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RE: [WebAIM] More data on accesskeys

From: John Foliot <foliot@wats.ca>
Date: Fri, 1 Dec 2006 17:15:49 -0800
To: "'Charles McCathieNevile'" <chaals@opera.com>, "'Lachlan Hunt'" <lachlan.hunt@lachy.id.au>, "'Richard Schwerdtfeger'" <schwer@us.ibm.com>
Cc: "'WAI IG'" <w3c-wai-ig@w3.org>
Message-ID: <01de01c715af$677b9180$928f40ab@Piglet>

Charles McCathieNevile wrote:
> Guess John (at least) was wondering where I was. Couple of thoughts...

Na, I figured you were busy, but would get back at it <grin>.

> The basic idea is that accesskey,
> as it exists in HTML 4 (but not in the b0rken FF or even worse MS
> implementations) is workable. There is nothing intrinsically wrong
> with an author giving a hint for a key - although the user agent
> should decide to accept or replace it... It is kind of rough to
> expect someone using a device with a joystick in hindi to find the
> R key is a useful shortcut. 

But Chaals, there *is* a cognitive issue if I, as a content author state:

"To do _foobar_ use accesskey <span style="text-decoration: underline;>
</span>" (&eacute;)

How many English speaking users know how to access that key?  Is that really
an appropriate accesskey in the first place?  It troubles me greatly that a
content author presumes to know which key should be the best for the end
user - "hinted" or not.  Your own example reveals the folly in categorically
suggesting that a specific key is the "proper" key.  I get that you envision
it as a hint primarily to the user-agent, but what system is in place for
those who cannot use the hint?  There may be a technical/mechanical
solution, but if I indicate that a specific key does something (either by
stating it, or "visually hinting" it by underlining a letter), and it is
over-ridden, how do we deal with the "confusion" factor?  I have not heard
the "graceful fallback" solution to this conundrum.

> This means
> the guys writing the implied japanese site in my accesskey example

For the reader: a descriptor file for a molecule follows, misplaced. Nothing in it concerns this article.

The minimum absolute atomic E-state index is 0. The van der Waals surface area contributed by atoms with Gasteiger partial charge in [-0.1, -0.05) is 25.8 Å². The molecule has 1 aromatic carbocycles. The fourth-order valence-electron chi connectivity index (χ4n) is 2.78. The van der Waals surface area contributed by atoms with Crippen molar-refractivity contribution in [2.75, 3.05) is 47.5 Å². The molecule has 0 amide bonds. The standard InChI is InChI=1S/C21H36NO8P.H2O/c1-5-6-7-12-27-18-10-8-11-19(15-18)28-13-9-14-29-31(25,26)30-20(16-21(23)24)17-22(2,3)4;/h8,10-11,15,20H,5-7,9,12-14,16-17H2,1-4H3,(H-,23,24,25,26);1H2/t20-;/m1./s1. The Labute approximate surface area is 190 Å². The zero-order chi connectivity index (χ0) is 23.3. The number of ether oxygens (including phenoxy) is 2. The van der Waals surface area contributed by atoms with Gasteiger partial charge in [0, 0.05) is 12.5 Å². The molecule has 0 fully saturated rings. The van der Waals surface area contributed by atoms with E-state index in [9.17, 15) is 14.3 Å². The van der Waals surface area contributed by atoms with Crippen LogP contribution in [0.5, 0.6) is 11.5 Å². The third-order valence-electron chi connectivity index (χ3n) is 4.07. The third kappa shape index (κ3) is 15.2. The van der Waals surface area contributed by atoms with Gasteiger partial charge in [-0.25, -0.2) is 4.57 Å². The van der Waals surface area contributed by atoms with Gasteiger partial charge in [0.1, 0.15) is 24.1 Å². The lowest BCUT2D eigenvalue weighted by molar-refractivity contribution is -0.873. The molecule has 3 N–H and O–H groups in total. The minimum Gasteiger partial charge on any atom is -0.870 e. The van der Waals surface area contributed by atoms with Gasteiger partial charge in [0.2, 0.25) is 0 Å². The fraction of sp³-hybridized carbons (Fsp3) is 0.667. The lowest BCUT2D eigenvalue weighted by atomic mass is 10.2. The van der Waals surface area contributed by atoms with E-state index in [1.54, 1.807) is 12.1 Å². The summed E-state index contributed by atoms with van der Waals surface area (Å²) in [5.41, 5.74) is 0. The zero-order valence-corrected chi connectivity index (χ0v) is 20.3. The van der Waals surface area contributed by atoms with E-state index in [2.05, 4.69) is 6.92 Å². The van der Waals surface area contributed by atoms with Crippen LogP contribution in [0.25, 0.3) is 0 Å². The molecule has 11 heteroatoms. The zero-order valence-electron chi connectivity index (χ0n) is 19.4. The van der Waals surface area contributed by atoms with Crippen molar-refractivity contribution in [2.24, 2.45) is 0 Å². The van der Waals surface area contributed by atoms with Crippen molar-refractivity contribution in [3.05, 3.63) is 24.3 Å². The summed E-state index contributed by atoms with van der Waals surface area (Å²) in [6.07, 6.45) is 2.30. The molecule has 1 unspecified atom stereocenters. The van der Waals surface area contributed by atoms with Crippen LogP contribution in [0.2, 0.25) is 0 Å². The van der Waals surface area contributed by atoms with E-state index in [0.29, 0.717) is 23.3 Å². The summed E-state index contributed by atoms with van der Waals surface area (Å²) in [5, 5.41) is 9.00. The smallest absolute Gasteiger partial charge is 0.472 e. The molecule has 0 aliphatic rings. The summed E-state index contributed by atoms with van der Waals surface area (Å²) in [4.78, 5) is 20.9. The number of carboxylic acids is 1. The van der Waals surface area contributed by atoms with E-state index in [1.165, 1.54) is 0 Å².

> above don't have to worry in advance about whether WHATWG, W3C,
> microformats.org or whoever can read their explanation of what their
> particular value means, because you have a way of applying it
> afterwards that is lightweight enough to implement in a browser if
> you want to provide real-time discovery. 

OK... But if there is "real-time discovery" capability in the browsers, why
again do we even need to hint a key?  onLoad: "Prompt: Attention user, would
you like to map a keystroke shortcut to this function?" - user selects key -
"Alert: that key is already taken by _foo_, are you sure you wish to change
it?" Yes/No; else "Alert: Thank you, that key has now been mapped to _bar_"
(or whatever... You get the idea) - and onward we go...  Does the condition
that triggers the initial prompt have to be an @key?  One would think not.

>>> I personally like the idea of role as it more closely defines what
>>> we are talking about, but if one of the goals of HTML 5 is to
>>> re-use as much of what we have now (rather than starting over
>>> again) then REL works too...
>> That's sums it up nicely!
> Yep, in general. I think the decentralised and distributed
> extensibility story is really important, but there are plenty of ways
> to skin that cat. 

All without directly telling the end user what to do, only that the capacity
to do so exists.


Received on Saturday, 2 December 2006 01:26:09 UTC

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